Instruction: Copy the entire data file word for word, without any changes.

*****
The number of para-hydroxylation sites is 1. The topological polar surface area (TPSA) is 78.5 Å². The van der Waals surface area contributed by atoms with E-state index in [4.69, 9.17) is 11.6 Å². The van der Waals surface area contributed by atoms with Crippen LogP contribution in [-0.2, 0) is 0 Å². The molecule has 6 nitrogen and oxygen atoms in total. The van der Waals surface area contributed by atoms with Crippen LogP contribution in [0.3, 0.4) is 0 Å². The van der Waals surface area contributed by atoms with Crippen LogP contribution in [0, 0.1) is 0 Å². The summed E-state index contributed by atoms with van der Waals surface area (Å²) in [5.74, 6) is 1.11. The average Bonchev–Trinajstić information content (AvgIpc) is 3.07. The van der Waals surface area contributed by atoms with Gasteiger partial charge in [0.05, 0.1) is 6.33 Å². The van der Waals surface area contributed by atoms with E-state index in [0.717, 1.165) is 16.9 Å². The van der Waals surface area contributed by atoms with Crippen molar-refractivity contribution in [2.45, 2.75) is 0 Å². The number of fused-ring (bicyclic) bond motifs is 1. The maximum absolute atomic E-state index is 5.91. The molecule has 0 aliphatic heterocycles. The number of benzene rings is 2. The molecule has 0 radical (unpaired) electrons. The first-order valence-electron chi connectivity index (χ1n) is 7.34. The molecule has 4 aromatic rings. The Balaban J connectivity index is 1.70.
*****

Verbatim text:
The number of para-hydroxylation sites is 1. The topological polar surface area (TPSA) is 78.5 Å². The van der Waals surface area contributed by atoms with E-state index in [4.69, 9.17) is 11.6 Å². The van der Waals surface area contributed by atoms with Crippen LogP contribution in [-0.2, 0) is 0 Å². The molecule has 6 nitrogen and oxygen atoms in total. The van der Waals surface area contributed by atoms with Crippen LogP contribution in [0.3, 0.4) is 0 Å². The van der Waals surface area contributed by atoms with Crippen LogP contribution in [0, 0.1) is 0 Å². The summed E-state index contributed by atoms with van der Waals surface area (Å²) in [5.74, 6) is 1.11. The average Bonchev–Trinajstić information content (AvgIpc) is 3.07. The van der Waals surface area contributed by atoms with Gasteiger partial charge in [0.05, 0.1) is 6.33 Å². The van der Waals surface area contributed by atoms with E-state index in [0.717, 1.165) is 16.9 Å². The van der Waals surface area contributed by atoms with Crippen molar-refractivity contribution in [2.45, 2.75) is 0 Å². The number of fused-ring (bicyclic) bond motifs is 1. The maximum absolute atomic E-state index is 5.91. The molecule has 0 aliphatic heterocycles. The number of benzene rings is 2. The molecule has 0 radical (unpaired) electrons. The first-order valence-electron chi connectivity index (χ1n) is 7.34. The molecule has 4 aromatic rings. The Balaban J connectivity index is 1.70.